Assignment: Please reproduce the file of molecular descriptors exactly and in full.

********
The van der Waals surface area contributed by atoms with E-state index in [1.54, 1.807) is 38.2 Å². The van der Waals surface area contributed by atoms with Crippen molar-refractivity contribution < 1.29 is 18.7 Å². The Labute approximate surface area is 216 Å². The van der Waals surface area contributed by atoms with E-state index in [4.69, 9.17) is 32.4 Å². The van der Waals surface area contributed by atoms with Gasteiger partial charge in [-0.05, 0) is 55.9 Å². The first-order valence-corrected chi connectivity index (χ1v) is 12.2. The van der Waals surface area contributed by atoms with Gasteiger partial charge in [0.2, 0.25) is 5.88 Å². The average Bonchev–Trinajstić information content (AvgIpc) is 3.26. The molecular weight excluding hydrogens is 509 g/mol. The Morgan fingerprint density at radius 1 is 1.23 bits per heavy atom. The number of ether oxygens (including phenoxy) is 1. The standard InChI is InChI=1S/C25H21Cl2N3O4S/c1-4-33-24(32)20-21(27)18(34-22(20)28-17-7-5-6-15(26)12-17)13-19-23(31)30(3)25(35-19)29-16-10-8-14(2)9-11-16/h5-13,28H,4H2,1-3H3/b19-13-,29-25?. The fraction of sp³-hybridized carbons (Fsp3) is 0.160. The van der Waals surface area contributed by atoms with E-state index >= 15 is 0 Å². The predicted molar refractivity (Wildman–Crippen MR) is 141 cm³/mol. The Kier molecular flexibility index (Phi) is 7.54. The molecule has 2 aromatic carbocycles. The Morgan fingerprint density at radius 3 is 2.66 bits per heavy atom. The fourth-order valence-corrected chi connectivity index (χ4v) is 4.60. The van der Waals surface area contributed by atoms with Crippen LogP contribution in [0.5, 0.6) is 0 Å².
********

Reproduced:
The van der Waals surface area contributed by atoms with E-state index in [1.54, 1.807) is 38.2 Å². The van der Waals surface area contributed by atoms with Crippen molar-refractivity contribution < 1.29 is 18.7 Å². The Labute approximate surface area is 216 Å². The van der Waals surface area contributed by atoms with E-state index in [4.69, 9.17) is 32.4 Å². The van der Waals surface area contributed by atoms with Gasteiger partial charge in [-0.05, 0) is 55.9 Å². The first-order valence-corrected chi connectivity index (χ1v) is 12.2. The van der Waals surface area contributed by atoms with Gasteiger partial charge in [0.2, 0.25) is 5.88 Å². The average Bonchev–Trinajstić information content (AvgIpc) is 3.26. The molecular weight excluding hydrogens is 509 g/mol. The Morgan fingerprint density at radius 1 is 1.23 bits per heavy atom. The number of ether oxygens (including phenoxy) is 1. The standard InChI is InChI=1S/C25H21Cl2N3O4S/c1-4-33-24(32)20-21(27)18(34-22(20)28-17-7-5-6-15(26)12-17)13-19-23(31)30(3)25(35-19)29-16-10-8-14(2)9-11-16/h5-13,28H,4H2,1-3H3/b19-13-,29-25?. The fraction of sp³-hybridized carbons (Fsp3) is 0.160. The van der Waals surface area contributed by atoms with E-state index >= 15 is 0 Å². The predicted molar refractivity (Wildman–Crippen MR) is 141 cm³/mol. The Kier molecular flexibility index (Phi) is 7.54. The molecule has 2 aromatic carbocycles. The Morgan fingerprint density at radius 3 is 2.66 bits per heavy atom. The fourth-order valence-corrected chi connectivity index (χ4v) is 4.60. The van der Waals surface area contributed by atoms with Crippen LogP contribution in [0.5, 0.6) is 0 Å².